Kristol, a former Marxist, provided brilliant leadership by starting a journal that for me was a must-read for many yearsThe Public Interest which he edited with Nathan Glazer. He then became an editorial board member of The Wall Street Journal and wrote Op Eds that dramatically affected a new relationship between intellectual Jews and conservatism. He became a permanent fellow of the American Enterprise Institute and was a lecturer at our Quaker Oats public policy forums for years. His wife, Gertrude, was likewise a powerful force in shaping a counterculture to liberalism. Their son, William, is the editor and publisher of a fine magazine, The Weekly Standard. Podhoretz as editor of Commentary, a magazine initially put out by the American Jewish Committee, turned it into an exciting and challenging conservative vehicle which it still is. I regard it as the best and most satisfying of all conservative magazines. They were instrumental in leading Jeane Kirkpatrick, a liberal professor, to the Republican party and to the post of UN ambassador where she served stunningly.
But the bleak effects of the Kerner Report are with us yet. The continuing challenge against blacks who favor a more moderate way by being called Oreos by the militants, the expanded role of Jesse Jackson as extortionist are all vestiges of that ill-considered report. Just as with the Tet Offensive, the existentialist view of liberals contrary to facts and history is that it was a failuregiving birth to the Iraq is lost proclamation of Sen. Harry Reid. As with existentialism generally, what counts is not what is but the nobility of my feelings. I feel blacks should have overthrown the Jewish teachers lobby in Brooklyn; therefore it is a moral imperative. If there is resistance the Jews are at fault. Another vestige of existentialism is Fr. Michael Pflegers and others insistence that the murders among black poor are not caused by chaotic non-family structure or single-headed families but simply the availability of guns-guns-guns. Concentration on removal of guns relieves the poor of any appreciation of the role family stability plays in moral guidance. Guns supposedly go off by themselves and children are killednot much concern is shown to how the children who roam the streets at night in gangs come from broken homes for that would affix responsibility which for Pfleger and Jesse Jackson would be unpopular to admit.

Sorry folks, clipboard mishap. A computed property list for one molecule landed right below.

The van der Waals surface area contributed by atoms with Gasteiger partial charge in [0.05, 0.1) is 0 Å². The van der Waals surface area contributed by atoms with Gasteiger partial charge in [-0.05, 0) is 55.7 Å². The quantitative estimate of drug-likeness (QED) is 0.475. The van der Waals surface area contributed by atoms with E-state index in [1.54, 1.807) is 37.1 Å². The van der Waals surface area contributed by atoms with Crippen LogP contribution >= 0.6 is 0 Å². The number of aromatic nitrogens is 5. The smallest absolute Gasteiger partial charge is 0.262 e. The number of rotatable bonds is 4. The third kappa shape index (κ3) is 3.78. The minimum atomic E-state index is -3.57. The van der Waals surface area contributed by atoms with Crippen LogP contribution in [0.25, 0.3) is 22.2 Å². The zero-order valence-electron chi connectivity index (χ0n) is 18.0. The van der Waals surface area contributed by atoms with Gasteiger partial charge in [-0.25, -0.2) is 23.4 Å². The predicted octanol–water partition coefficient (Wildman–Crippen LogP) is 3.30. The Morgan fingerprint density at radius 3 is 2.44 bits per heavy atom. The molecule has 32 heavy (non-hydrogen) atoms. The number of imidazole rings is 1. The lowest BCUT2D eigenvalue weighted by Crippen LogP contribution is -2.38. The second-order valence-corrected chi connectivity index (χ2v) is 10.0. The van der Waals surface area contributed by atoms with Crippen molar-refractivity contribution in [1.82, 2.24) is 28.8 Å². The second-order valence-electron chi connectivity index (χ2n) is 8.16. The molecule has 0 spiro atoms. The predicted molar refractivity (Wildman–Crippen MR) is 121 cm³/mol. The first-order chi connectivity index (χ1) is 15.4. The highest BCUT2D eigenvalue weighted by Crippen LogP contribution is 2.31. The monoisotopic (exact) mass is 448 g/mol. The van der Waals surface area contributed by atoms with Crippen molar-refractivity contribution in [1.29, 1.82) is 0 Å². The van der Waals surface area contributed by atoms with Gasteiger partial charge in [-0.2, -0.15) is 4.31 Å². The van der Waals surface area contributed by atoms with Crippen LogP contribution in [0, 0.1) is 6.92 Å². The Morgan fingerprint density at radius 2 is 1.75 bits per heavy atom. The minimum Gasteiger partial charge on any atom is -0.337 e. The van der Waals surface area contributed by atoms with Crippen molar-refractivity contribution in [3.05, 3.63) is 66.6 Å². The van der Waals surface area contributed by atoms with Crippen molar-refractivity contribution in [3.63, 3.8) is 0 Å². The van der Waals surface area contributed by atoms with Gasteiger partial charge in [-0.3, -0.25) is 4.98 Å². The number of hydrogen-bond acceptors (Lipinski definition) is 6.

Media go along since it is politically inadvisable to challenge. All existentialism is whim of the moment and angry rejection of facts that displease.
Thanks to all who participated and who may yet write on this issue.
`60s Defining Moment V: The Rise of Environmentalism: 1969.
With the perceived vacuousness of traditional religion there came good and bad: concern for conservation of resources but occasionally the worship of a new godthe earth. For practical purposes it began with the landmark book by Rachel Carson, Silent Spring, Pollution of the atmosphere became joined with criticism of technology. Interestingly enough, it was technology that gave the movement its first boost. Photographs of planet Earth made by Frank Borman, Jim Lovell and Bill Anders from the command module windows of Apollo VIII electrified the nation and created the aura that we are all inhabitants of the same planet which seemed to blur national boundaries. There was perceived some smudges in the photos which were immediately ruled as pollution and started a grand furor. Environmentalism and anti-pollution are virtues but there has ever since been the danger of materialistic pantheism.
Global warming and the awarding to Al Gore of the Nobel Prize and all the attendant issues about environmentalism have produced Earth Day and the fear that we are going to be suffocating in factory smoke and poisoned water. And what of the population? Too many of us as Ted Turner says. Now Id like you to comment on this Defining Moment: V. The Rise of Environmentalism. Itemize the good and unsalutary parts if you would.